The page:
In addition to the theme of American democracy, transcendentalist literature also promotes the idea of nature as divine and the human soul as inherently wise. Transcendentalism also had a political dimension, and writers such as Thoreau put their transcendentalist beliefs into action through acts of civil disobedience to the government. The nineteenth century was a volatile one, beginning with the hope and promise of democracy and the development of an American identity and moving towards mass devastation and division by the middle of the century.
Slavery and the Civil War, womens rights, growing industrialism and class division ”all of these events were influential and each had a role to play in the transcendentalist movement. Transendinlalism had many themes to those of the Romantics at their time like self- wisdom. Quite simply, Transcendentalism is based on the belief that human beings have self-wisdom and may gain this knowledge or wisdom by tuning in to the ebb and flow of nature. Transcendentalism revolves around the self, specifically the betterment of the self.
Where Emerson and his followers differed from earlier philosophical and religious beliefs was in the idea that human beings had natural knowledge and could connect with God directly rather than through an institution such as organized religion. Transcendentalism celebrated the self, an important step in the construction of American identity, better understood as the notion of American individualism”one of the cornerstones of American democracy. Nature played an important role in the Transcendentalist view.
Nature was divine and alive with spirit; indeed, the human mind could read the truths of life in nature. To live in harmony with nature and to allow ones deepest intuitive being to communicate with nature was a source of goodness and inspiration. In fact, writers not only celebrated Americas great landscape, but also constructed the wilderness as a type of dramatic character that illustrated moral law. The desire for an escape from the evils of society and a return to nature became a permanent convention of American literature.
Transcendentalist thought emphasized individualism. Only by rejecting the irrelevant dogmas in place and searching for inner truth could one experience the deep intuition of spiritual reality. In relation, Transcendentalism is also very democratic, asserting that the powers of the individual mind and soul are equally available to all people. These powers are not dependent on wealth, gender, background, or education, but on the individuals willingness to release their own imaginative power to realize his or her place in the Oversoul.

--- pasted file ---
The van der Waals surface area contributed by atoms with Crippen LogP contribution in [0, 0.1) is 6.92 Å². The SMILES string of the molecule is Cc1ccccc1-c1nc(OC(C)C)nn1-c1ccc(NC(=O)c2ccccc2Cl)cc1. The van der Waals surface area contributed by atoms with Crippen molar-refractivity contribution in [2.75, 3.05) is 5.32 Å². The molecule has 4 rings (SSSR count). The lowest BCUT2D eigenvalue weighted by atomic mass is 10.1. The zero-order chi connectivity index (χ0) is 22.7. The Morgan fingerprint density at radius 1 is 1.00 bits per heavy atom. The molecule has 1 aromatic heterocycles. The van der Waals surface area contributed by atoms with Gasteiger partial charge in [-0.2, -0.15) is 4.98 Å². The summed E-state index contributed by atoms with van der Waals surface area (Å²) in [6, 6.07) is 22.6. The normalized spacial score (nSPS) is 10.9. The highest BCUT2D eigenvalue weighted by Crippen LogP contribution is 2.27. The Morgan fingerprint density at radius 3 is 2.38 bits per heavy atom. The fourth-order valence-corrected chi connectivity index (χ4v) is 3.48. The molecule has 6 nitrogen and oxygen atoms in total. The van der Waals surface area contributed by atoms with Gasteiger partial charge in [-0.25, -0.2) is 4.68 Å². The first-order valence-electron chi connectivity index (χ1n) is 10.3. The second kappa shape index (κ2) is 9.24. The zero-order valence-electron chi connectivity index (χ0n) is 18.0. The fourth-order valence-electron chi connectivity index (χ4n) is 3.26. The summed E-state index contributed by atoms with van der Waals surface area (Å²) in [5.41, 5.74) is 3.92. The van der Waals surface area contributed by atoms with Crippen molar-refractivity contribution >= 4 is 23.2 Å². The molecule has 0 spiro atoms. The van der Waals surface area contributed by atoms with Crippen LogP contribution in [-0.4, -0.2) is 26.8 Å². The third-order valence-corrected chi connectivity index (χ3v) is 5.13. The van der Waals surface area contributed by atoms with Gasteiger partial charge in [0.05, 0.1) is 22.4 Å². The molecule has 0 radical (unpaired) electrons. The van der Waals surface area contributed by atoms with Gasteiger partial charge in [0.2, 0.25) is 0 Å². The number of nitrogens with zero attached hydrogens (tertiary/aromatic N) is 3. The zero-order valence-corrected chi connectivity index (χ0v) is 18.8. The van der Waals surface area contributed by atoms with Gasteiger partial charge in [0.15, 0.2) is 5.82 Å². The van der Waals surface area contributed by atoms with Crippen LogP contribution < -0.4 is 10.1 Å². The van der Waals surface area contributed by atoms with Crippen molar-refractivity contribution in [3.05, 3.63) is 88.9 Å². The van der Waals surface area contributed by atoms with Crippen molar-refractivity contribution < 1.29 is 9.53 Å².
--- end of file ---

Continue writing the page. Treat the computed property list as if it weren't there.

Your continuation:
The obvious results from Transcendentalist efforts are manifest in the intense moral enthusiasm that characterized Transcendental thinkers. Society, with its emphasis on material success, was often seen as a source of corruption. To combat this evil, many Transcendentalists were associated with such moralist groups as the anti-slavery group, the march for womens rights, and other aid societies. Ultimately, some Transcendentalists hoped to reform society by creating an American utopia with a perfect social and political system.
The Transcendentalists can be exasperatingly vague in their prescriptions for spiritual transformation, a vagueness which derives principally from their distrust of all forms of ritual and inherited religious forms. The transcendent individual is often a solitary figure, contemplating his soul (and by analogy, the soul of all humanity), and contemplating other souls through the reading of serious literature. But the central recurring theme that emerges is a return to nature, where the artifice and depravity of society cannot reach. Thus Thoreau leaves Concord and heads for Walden Pond to explore the great truths of the natural world.
Thus Jones Very, in his poem The Silent, distinguishes between the sounds that strike the ear and those that strike the soul when one walks in the woods: Tis all unheard; that Silent Voice, Whose goings forth unknown to all, Bids bending reed and bird rejoice, And fills with music Natures hall. And in the speechless human heart It speaks, whereer mans feet have trod; Beyond the lips deceitful art, To tell of Him, the Unseen God. Thus the similarities in the Romantic and Transendinlalism era are ver closely together. For the writers of these eras believed in different yet similar things.
For example, nature was one of the similarities of both eras they had marked the world in believing that nature is something that will keep you clam and feel safe like all writers at the time believed in. For romantics believed in intellectual and artistic belief in their writing. Thus they also had many differences for reason over belief this is one of the subjects that the romantics and transcendentalist did not agreed in. During the 18th century their truly was no difference in both the romantic and Transendinlalism era. The only difference was those of the peoples writings of this period who made this era last for years.